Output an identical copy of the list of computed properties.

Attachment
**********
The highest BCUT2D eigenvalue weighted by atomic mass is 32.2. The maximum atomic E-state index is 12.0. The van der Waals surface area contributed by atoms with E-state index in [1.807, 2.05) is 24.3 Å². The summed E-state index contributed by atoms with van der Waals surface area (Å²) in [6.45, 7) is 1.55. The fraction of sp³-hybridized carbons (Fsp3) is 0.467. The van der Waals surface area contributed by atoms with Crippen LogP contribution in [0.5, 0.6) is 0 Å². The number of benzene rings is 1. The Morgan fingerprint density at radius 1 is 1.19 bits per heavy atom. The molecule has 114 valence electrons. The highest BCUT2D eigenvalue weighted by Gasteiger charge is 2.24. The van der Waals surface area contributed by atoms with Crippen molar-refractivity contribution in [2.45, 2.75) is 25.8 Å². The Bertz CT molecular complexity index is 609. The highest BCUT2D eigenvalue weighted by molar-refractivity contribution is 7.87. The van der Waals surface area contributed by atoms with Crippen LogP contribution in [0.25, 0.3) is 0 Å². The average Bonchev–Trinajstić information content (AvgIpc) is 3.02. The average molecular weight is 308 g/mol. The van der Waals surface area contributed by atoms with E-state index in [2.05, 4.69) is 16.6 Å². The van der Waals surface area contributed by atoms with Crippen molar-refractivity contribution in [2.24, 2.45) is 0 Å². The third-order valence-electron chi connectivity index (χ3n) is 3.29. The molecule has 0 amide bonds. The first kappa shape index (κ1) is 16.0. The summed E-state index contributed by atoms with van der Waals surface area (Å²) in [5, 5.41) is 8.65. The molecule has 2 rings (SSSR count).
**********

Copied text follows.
The highest BCUT2D eigenvalue weighted by atomic mass is 32.2. The maximum atomic E-state index is 12.0. The van der Waals surface area contributed by atoms with E-state index in [1.807, 2.05) is 24.3 Å². The summed E-state index contributed by atoms with van der Waals surface area (Å²) in [6.45, 7) is 1.55. The fraction of sp³-hybridized carbons (Fsp3) is 0.467. The van der Waals surface area contributed by atoms with Crippen LogP contribution in [0.5, 0.6) is 0 Å². The number of benzene rings is 1. The Morgan fingerprint density at radius 1 is 1.19 bits per heavy atom. The molecule has 114 valence electrons. The highest BCUT2D eigenvalue weighted by Gasteiger charge is 2.24. The van der Waals surface area contributed by atoms with Crippen molar-refractivity contribution in [2.45, 2.75) is 25.8 Å². The Bertz CT molecular complexity index is 609. The highest BCUT2D eigenvalue weighted by molar-refractivity contribution is 7.87. The van der Waals surface area contributed by atoms with Crippen LogP contribution in [0.25, 0.3) is 0 Å². The average Bonchev–Trinajstić information content (AvgIpc) is 3.02. The average molecular weight is 308 g/mol. The van der Waals surface area contributed by atoms with E-state index in [2.05, 4.69) is 16.6 Å². The van der Waals surface area contributed by atoms with Crippen molar-refractivity contribution in [2.24, 2.45) is 0 Å². The third-order valence-electron chi connectivity index (χ3n) is 3.29. The molecule has 0 amide bonds. The first kappa shape index (κ1) is 16.0. The summed E-state index contributed by atoms with van der Waals surface area (Å²) in [5, 5.41) is 8.65. The molecule has 2 rings (SSSR count).